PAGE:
Mixed Reds



Olema, 2014 Sonoma County Pinot Noir, 14.2% alcohol, $20. ★★★★

The Olema is surprisingly supple. What sets it apart is its texture, its gorgeous red berry aromas, and its great concentration of Bing cherry fruit on the palate. Layered notes of cocoa and spice are in the mix. This pinot comes full circle with an impressive, lingering finish. A smart pick.


Graziano, 2013 Mendocino County Carignane, 14.5%, $19. ★★★★: This is an earthy carignane with ripe red fruit -- cherry and plum -- coupled with a touch of smoke. It has bright acidity. Firm tannins. A long finish. Tasty.

Hanna, Two Ranch Red Sonoma County Red Wine, 14.5%, $34. ★★★★: This bottling has enticing raspberry aromas and bright red fruit on the palate. Crisp acidity. Layered notes of herbs and spice. Lovely.

Insurrection, 2014 South Eastern Australia, 15%, $17. ★★★1/2: An edgy blend that’s approachable. Bright red fruit, snappy spice. Easy drinking. A great quaff.

India Ink, 2013 Napa County Red Wine, 14.8%, $24. ★★★1/2: Bold black fruit with a gorgeous streak of black raspberry. Good concentration of fruit. Just the right dose of herbs and spice. Nice length. Solid.


Peg Melnik's wine blog: Tasting Room

Winemakers like to say God made cabernet, the devil made pinot.

That’s according to Bobby Donnell, the winemaker behind our wine-of-the-week winner, the Olema, 2014 Sonoma County Pinot Noir that sells for $20.

The Olema is surprisingly supple for the price. But what sets it apart is its gorgeous red berry aromas, with a great concentration of bing cherry fruit on the palate. Layered notes of cocoa and spice up the mix. The pinot comes full circle with an impressive, lingering finish.

“We like to keep with minimal oak so that the fruit really shines through,” Donnell said. “We use about 30% to 40% new French oak. What sets it apart is religiously tasting and getting feedback from every lot, from production to bottling, to be sure we are blending and sourcing properly.”

Donnell said pinpointing quality grapes is crucial.

“Pinot being both fickle and elegant, if you don’t get it in vineyard you won’t get it in the bottle,” he said.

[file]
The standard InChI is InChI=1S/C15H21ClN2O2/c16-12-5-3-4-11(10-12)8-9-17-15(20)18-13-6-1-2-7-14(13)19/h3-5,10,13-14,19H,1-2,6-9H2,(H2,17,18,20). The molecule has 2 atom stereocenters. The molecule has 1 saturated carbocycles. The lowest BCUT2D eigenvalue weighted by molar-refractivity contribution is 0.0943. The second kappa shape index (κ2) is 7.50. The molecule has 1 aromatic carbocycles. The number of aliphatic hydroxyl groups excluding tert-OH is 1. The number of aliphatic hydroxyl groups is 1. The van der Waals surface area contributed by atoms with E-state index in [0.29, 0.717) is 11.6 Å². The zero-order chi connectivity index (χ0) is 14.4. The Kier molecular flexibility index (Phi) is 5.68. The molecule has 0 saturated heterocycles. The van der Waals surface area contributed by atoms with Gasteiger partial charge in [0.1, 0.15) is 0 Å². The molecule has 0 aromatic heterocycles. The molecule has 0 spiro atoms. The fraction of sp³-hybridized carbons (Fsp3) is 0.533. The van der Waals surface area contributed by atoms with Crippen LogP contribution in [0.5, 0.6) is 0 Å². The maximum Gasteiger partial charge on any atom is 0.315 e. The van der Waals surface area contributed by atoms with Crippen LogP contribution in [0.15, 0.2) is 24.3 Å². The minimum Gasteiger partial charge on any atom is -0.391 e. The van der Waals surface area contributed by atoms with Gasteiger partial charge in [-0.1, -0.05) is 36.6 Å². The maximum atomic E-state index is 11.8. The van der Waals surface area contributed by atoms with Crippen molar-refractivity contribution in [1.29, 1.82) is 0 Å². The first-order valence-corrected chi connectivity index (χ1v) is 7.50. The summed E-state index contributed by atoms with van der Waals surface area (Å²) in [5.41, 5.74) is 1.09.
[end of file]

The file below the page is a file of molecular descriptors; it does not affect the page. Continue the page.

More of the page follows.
The winemaker describes his pinot as “easy on the palate, and easy on the wallet.”

“We stand apart in our ability to have both great quality and value,” Donnell said. “How do we do that? With me being in Sonoma County for over seven years, it’s finding those connections with the vineyards that meet our quality demands and working closely with those people …”

Donnell said what the uninitiated don’t know about pinot is that not all are rarefied and expensive. There are plenty of value pinots to uncork every day.

“We aim to make it a wine that can have a place on your table any day of the week,” Donnell said. “I think pinot noir is one of those wines that can be very approachable and adaptable with food. Some pinots are very fruit forward and some are very earthy; it’s one of those grape varieties that can really change.”

Donnell, 42, moved to Sonoma County from Calistoga in 2008 and joined Calistoga’s Amici Cellars in 2012. He has a BA in Hotel and Restaurant Management from Texas Tech University in Lubbock, Texas, graduating in 1996. He completed a UC Davis winemaking certificate extension program in 2010.

The best part of being a winemaker, Donnell said, is putting a cork in the final product.

“It’s knowing that all that energy and effort you put into it has made it turn out exactly the way you want it to be, that the time, energy and effort has paid off.”